A group of young Russian athletes are in the Mahoning Valley for the next two weeks to get some training and pointers on playing American football. The teens are here, thanks to the work of former Struthers Wildcat offensive lineman Keary Iarussi, who now works in Russia where he started coaching their dads who wanted to learn the game. Soon, the sons were clamoring for his help, so Iarussi and a small team of coaches put together one of Russia’s only youth football teams. Now, thanks in part to the donations of businesses and individuals, 10 of the 33 members of the Moscow Spartans youth team are being hosted in Struthers homes so they can study the game — and enjoy some American hospitality as well.

Duke Girardi did it again. The Boardman man who owns Girardi's Kirchen Express took first place in Saturday's pasta eating contest at the 34th annual Greater Youngstown Italian Fest. “I’ve done this for 19 years now, and this is my seventh- consecutive win,” Girardi said, who was one of five contestants. Coming in a close second was Frank Anthony Davidio of Hubbard. The ethnic funfest kicked off Friday and continues from 11 a.m. to 11 p.m. today on and near Central Square, downtown. More than 40 food vendors and Italian restaurants, more than 24 retail vendors, and two tents of live Italian music suitable for dancing are featured, along with a new book on Coalburg and the origins of greater Youngstown's Italians, written by Mahoning Valley natives Ben Lariccia and Joe Tuccdiarone.

Former Youngstown mayor and liberty township administrator Pat Ungaro has had a storied political career in the Mahoning Valley. In today's Vindicator and on,the ex-Rayen School football coach and his family reflect on his sometimes dangerous efforts at fighting the Valley's corruption and the mob behind it, as well as his success at initiating Youngstown's revitalization after the steel collapse. Ungaro, now 78, retired from his last political post as part-time Liberty administrator in June, due to illness.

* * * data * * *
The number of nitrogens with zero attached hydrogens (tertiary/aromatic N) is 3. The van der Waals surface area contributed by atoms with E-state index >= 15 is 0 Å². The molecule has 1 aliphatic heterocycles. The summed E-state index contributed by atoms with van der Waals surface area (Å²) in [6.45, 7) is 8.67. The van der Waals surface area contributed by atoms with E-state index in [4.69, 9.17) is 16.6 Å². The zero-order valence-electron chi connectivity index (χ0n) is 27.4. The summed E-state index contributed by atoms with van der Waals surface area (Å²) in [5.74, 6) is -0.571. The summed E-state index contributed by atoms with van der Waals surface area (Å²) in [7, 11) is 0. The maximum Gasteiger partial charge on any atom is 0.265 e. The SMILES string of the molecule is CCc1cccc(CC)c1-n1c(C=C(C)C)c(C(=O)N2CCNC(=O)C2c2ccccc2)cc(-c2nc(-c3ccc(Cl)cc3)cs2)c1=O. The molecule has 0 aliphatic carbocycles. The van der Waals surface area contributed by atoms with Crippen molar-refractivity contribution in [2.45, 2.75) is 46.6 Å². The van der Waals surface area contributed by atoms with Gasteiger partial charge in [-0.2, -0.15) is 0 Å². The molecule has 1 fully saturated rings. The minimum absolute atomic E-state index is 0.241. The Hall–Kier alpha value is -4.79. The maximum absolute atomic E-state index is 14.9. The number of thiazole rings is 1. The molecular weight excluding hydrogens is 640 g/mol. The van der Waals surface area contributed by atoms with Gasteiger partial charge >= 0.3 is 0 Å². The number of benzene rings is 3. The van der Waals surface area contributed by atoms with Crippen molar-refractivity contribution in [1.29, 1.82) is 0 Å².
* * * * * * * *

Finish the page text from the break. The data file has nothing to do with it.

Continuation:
A weekend of events to mark the 400th anniversary of the arrival of the first Africans in North America will take place Friday through next Sunday in downtown Youngstown.

The Mahoning Valley 400 Year Commemoration will feature various events to tell the story from the arrival of the first 20 Africans iaboard the White Lion on Aug. 25, 1619, n Virginia, where they were forcibly traded to the colonists in exchange for food and supplies. They had been captured by Portuguese enslavers in west central Africa where they were skilled and knowledgeable farmers, blacksmiths and tradesmen whose expertise and innovations in food production and crop cultivation were valuable. Organizers have published a 100-page history about the contributions of area residentsthat they hope will be distributed to schools to be used as a teaching tool in the fall.

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